Liberty Village in Lincoln, Neb., is unique in a host of ways. It's affordable. It's multi-cultural. It's energy efficient. It's green. It's in a redevelopment area. Fernando Pages, owner of Lincoln-based Brighton Construction, used every one of those features to reduce or eliminate costs for land and infrastructure on the neighborhood of 16 single-family detached homes and four townhouses. He combined these nine strategies to buy the land and develop the award-winning workforce housing community:

  • 1. A Fannie Mae loan at 4 percent interest backed by a certificate of deposit instead of land was used to acquire the land.
  • 2. Tax increment financing (TIF), a bond program that municipalities use to finance improvements in blighted areas, was used for infrastructure and assembly of adjacent land. TIF bonds capture the increased property tax value of the property after the improvements.
  • 3. Community Development Block Grant funds paid for relocation of existing tenants and demolition of rental property on the site.
  • 4. City of Lincoln general funds paid for gap financing of infrastructure.
  • 5. A HUD grant funded PATH research and demonstration, which provided engineering and technical assistance and some product donations. Construction innovation led to a visit by the HUD Secretary, "a big political score in a little town," Pages says.
  • 6. State economic development funds paid for wrought iron fencing along a busy street.
  • 7. The American Concrete Association funded engineering, oversight, and some materials on the first-ever pervious paved (ecological) roadway through the subdivision.
  • 8. US Bank provided a construction loan at 6 percent because the project helped the bank meet its Community Reinvestment Act lending requirements.
  • 9. City of Lincoln waived impact fees, and sewer and water tap fees.

"It's a daisy chain kind of thing," Pages says. "You can't [put it together with just] one or two sources if you really want the funds. In the end, I had $11,000 [per lot] in land costs--that was land, development, everything--in an area where the average lot costs are $40,000 to $50,000."
But that's not all. Five other programs helped homeowners at different income levels with down payments and to buy down the interest rates on their mortgages and to run the HOA.

Pages says his average profit margin on an affordable housing neighborhood is 20 percent. To get governments, nonprofit agencies, and foundations to help with financing, he says a builder has to be "a little bit of a preacher or social worker. If you love money but you hate poor people, you won't make it in [the affordable housing] world. You're working with people for whom the mission is everything. I know what it was like to get my first house. I've lived through my clients' struggles. It gives me pleasure to be involved in something more meaningful than just making a living."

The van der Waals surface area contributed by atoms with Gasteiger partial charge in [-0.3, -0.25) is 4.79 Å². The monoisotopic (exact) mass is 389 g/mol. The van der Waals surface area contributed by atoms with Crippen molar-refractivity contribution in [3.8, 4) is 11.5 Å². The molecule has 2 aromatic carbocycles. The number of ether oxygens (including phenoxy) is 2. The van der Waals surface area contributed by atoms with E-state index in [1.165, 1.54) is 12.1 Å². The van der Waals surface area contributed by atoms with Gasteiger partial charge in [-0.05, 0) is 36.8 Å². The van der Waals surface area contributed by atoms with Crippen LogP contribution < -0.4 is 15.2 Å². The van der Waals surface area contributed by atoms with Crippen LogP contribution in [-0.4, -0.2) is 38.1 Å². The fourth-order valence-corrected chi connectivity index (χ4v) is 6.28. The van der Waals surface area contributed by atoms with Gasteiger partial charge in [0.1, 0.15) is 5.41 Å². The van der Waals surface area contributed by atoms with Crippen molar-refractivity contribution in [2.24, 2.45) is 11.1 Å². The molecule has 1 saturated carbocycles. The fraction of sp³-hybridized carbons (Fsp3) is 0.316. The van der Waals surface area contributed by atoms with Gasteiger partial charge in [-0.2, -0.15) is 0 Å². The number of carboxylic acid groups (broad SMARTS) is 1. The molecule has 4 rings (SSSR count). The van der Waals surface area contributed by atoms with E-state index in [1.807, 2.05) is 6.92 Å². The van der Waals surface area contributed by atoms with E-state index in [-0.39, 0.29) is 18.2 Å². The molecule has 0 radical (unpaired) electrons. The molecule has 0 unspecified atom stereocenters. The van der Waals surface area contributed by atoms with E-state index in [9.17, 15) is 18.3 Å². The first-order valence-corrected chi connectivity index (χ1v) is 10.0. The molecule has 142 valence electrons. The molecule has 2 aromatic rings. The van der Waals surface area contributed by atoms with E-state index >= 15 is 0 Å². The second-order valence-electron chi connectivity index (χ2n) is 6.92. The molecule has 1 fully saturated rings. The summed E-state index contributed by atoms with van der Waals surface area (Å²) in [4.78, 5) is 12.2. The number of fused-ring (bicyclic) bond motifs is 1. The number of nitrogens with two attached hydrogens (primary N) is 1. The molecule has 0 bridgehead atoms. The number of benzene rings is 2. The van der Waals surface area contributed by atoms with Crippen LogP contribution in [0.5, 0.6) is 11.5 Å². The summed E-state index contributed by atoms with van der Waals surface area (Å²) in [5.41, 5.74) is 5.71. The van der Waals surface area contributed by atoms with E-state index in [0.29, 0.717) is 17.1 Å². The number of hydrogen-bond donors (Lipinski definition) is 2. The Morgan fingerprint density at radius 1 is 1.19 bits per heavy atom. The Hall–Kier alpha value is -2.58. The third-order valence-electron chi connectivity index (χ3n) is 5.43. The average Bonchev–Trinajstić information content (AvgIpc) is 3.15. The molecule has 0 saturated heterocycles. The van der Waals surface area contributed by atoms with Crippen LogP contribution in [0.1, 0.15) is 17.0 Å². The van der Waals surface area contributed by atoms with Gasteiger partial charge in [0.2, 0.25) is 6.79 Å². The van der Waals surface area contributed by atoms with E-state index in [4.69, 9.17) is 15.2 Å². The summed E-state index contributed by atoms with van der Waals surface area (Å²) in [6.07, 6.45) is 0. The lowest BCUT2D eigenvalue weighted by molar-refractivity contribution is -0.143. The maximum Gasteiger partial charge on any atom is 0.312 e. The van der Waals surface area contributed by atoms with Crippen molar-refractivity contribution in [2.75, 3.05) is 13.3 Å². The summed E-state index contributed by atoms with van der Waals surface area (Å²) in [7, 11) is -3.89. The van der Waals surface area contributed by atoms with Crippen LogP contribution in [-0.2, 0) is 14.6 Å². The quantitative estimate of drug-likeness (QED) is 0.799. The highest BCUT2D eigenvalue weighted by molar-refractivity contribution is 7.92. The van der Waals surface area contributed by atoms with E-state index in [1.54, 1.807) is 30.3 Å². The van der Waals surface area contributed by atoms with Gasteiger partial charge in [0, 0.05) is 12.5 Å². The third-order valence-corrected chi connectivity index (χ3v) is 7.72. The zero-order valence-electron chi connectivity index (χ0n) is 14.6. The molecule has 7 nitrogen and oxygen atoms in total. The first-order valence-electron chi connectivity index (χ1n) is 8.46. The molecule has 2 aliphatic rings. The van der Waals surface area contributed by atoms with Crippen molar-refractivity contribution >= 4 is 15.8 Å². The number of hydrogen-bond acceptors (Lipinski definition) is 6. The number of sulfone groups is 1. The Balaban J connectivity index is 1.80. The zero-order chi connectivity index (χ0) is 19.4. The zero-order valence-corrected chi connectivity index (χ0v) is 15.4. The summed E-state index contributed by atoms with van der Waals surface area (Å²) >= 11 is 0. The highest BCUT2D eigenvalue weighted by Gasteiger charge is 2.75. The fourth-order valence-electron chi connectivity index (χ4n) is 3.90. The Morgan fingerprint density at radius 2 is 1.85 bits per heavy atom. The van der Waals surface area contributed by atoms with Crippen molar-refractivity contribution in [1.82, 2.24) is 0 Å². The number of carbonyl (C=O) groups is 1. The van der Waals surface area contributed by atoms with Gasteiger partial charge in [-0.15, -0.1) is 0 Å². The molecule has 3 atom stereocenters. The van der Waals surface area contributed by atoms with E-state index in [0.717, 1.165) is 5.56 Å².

Preserving Long-Term Affordability

Long-term land leases subtract the dirt from the mortgage.

Mel Ottley, president of Albuquerque, N.M.–based builder Mock Associates, puts it simply: There is money to be made building affordable housing with a community land trust.

"You can make money doing it. The difference in cost is in the land. That's where the key is," he says. "For a residential lot here, we're paying $60,000 to $120,000. When you can cut that cost, the sticks and bricks are all the same."

That is music to the ears of Connie Chavez, executive director of the Sawmill Community Land Trust, which hired Mock Associates to build the second phase of its master planned community, Arbolera de Vida, Spanish for orchard of life. To her, it means that her low- to moderate-income buyers can expect the same quality in their homes as the market-rate houses that Ottley normally builds for $350,000 and up.

The winner of numerous urban planning awards, Arbolera de Vida sits on a 27-acre tract that had been home to a lumberyard. It is a mixed-income, mixed-use development that includes for-sale market-rate and affordable homes, affordable rental live/work lofts, a community garden and orchard, a child and senior daycare center, offices, and light manufacturing. The nonprofit land trust has developed the property through the aggressive pursuit of public and private grants and loans to pay for everything from infrastructure to energy-efficient windows in the houses.

"As a nonprofit, we have avenues where we can get free money, free land, free help from EPA to clean up hazardous sites," she says. "That's the benefit of partnering with a nonprofit."

Ottley says he has no concerns at all about building houses on lots he doesn't own.

"We're doing this just like a commercial contract," he says. "I get X amount to do the homes. We know they're already sold. They have people ready to buy going through their qualifying program. I have no cost of marketing, I don't pay Realtors, and they deal with title work."

He also reduces costs by building a group of houses at the same time. He says he needs 20 to 22 starts to create a sufficient economy of scale to get good pricing on materials and labor. "When you have 20 in front of you, framers will stay and frame, and sheet rockers will stay and sheetrock," he says.

While building with the land trust has been sufficiently profitable for Ottley to make affordable housing a regular part of his business model, he says he's also pleased that he's making a difference in the lives of the buyers.

"We've created something that people wouldn't have been able to have otherwise," he says. "That's important." - Pat Curry